The news isn’t all bad. I know that thousands, if not millions, of families are taking advantage of the downturn to reboot their values and their plans for their futures. This is a huge plus. We’ve lost money but we’ve found a sense of priority in our lives. We are more aware of the difference between needs versus wants and entitlements. We are increasingly conscious of our environment, and no longer have to drive the heftiest SUV on the road. We don’t care for another 2,000 square feet of living space if we can live comfortably with what we have and pay our mortgage on time. We are more apt (more out of necessity than anything else) to tell our children that they won’t be getting x, y, or z these holidays. And I sense that there is a growing awareness that less really can be more. That being thrifty, when done right, can be surprisingly liberating, pleasurable, and rewarding all the way down to our happiness centers. When I ask people which words describe how they want to live now, I don’t hear words like “big” and “large”; I hear the words “simply,” “peacefully,” “modestly,” “with less stress,” and “with more real connection to loved ones.” Happiness doesn’t come with a hugely expensive price tag, a maxed-out credit card, a crushing mortgage, or keeping up with five thousand “friends” on Facebook! I’m going to show you how thrift allows you to evaluate the world anew. Frugality is not about deprivation at all. Much to the contrary, it’s about examining life’s possibilities, then homing in on the ones that make you happiest.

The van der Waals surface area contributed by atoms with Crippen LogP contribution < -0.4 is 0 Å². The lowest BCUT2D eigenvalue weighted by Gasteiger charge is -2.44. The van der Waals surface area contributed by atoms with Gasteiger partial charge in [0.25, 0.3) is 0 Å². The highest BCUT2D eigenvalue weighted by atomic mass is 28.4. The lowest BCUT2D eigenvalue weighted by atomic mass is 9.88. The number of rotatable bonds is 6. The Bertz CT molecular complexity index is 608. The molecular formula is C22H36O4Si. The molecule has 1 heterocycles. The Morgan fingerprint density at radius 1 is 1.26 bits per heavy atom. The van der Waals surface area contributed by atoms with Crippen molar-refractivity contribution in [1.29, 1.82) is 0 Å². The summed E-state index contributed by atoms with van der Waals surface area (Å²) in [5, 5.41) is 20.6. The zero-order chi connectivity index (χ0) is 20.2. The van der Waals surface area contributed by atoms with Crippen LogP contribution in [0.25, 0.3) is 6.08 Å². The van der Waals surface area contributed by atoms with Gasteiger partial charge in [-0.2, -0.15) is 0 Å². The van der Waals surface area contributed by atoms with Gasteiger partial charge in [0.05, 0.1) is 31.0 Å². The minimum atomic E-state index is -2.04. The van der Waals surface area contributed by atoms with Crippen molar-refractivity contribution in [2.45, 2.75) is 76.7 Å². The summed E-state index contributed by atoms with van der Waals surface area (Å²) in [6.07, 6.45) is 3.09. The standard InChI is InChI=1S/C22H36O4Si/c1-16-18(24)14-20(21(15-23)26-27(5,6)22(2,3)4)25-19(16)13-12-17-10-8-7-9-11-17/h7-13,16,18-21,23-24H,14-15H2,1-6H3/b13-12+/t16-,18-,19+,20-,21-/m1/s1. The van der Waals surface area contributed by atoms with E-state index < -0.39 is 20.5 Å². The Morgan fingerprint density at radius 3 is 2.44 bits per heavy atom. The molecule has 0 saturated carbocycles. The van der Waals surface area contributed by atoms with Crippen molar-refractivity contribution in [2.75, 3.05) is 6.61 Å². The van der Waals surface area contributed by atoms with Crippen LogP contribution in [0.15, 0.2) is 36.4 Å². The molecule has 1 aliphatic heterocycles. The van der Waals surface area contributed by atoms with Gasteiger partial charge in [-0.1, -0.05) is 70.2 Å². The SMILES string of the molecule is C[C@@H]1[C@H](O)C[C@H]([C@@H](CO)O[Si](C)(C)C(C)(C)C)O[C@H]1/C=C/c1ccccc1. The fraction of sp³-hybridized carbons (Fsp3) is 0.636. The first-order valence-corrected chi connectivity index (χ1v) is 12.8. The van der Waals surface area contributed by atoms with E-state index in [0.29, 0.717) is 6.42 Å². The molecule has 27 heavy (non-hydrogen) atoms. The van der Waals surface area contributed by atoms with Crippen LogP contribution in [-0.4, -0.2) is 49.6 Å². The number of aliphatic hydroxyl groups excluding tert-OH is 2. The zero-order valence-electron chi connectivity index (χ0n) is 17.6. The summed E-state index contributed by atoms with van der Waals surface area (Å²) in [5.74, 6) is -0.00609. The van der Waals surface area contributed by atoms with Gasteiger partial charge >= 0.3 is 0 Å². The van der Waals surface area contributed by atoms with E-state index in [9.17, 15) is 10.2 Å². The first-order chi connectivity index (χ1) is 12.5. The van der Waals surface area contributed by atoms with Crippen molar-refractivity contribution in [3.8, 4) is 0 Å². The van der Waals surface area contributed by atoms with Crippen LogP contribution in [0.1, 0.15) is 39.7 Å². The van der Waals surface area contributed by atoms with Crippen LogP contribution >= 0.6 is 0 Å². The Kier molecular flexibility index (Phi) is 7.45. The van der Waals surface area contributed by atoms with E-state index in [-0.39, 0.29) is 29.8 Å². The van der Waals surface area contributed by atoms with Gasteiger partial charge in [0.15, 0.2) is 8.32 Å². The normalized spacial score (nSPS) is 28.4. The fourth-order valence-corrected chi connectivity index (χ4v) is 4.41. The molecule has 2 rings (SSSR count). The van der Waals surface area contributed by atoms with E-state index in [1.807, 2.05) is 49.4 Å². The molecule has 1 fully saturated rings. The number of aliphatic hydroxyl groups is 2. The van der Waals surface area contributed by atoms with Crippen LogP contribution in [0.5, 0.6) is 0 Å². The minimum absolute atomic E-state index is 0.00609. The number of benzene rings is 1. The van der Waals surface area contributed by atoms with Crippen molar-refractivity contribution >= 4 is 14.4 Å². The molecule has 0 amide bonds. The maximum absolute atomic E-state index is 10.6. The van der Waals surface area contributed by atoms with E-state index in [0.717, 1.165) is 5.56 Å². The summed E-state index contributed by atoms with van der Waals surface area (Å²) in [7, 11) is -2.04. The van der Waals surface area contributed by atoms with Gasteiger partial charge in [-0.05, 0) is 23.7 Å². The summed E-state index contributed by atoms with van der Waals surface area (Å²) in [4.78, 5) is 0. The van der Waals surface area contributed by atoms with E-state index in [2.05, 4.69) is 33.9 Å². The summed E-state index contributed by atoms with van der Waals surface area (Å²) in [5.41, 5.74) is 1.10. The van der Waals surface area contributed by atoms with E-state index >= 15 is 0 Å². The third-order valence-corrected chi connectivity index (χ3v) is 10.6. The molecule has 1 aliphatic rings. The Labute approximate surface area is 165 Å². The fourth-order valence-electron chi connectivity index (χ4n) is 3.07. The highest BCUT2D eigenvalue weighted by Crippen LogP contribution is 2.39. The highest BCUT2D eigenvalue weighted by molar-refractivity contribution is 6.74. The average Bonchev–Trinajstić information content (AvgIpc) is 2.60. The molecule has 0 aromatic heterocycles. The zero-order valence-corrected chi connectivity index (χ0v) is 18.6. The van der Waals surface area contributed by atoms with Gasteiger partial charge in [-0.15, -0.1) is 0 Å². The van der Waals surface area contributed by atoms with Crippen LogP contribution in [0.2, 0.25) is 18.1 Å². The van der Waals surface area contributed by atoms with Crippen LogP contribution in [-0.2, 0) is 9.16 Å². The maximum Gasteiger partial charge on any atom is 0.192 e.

That said, our good intentions and renewed values can be undone easily by our ingrained habits and past decisions. Many of us may want to live on less but don’t know how, having grown so accustomed to the pre-Recession world, and having attached our whole identities to what we own. We still cling to who we were or how much we had to spend before facing (or ignoring) today’s realities, and we can’t stop equating being happy with having more. We may secretly fight to keep up appearances while continuing to delude ourselves and let our relationships with loved ones erode because we can’t talk to them about money and limitations. So how do we rectify this? How do we heal the great divide in our families and come together as a team to fulfill each other’s dreams no matter what the economy throws at us? If you’re feeling paralyzed by fear, overwhelmed by your money woes, and paying (figuratively, emotionally, and literally) for your past mistakes, how do you move forward and embrace this new world while you’re still carrying all the baggage from the old world? Put simply, How do you live a life of abundance on less? What does that mean? How is this possible—without pretending or feeling that you’re being forced to against your will? Can you reclaim a financial life—and be happy—with significantly less?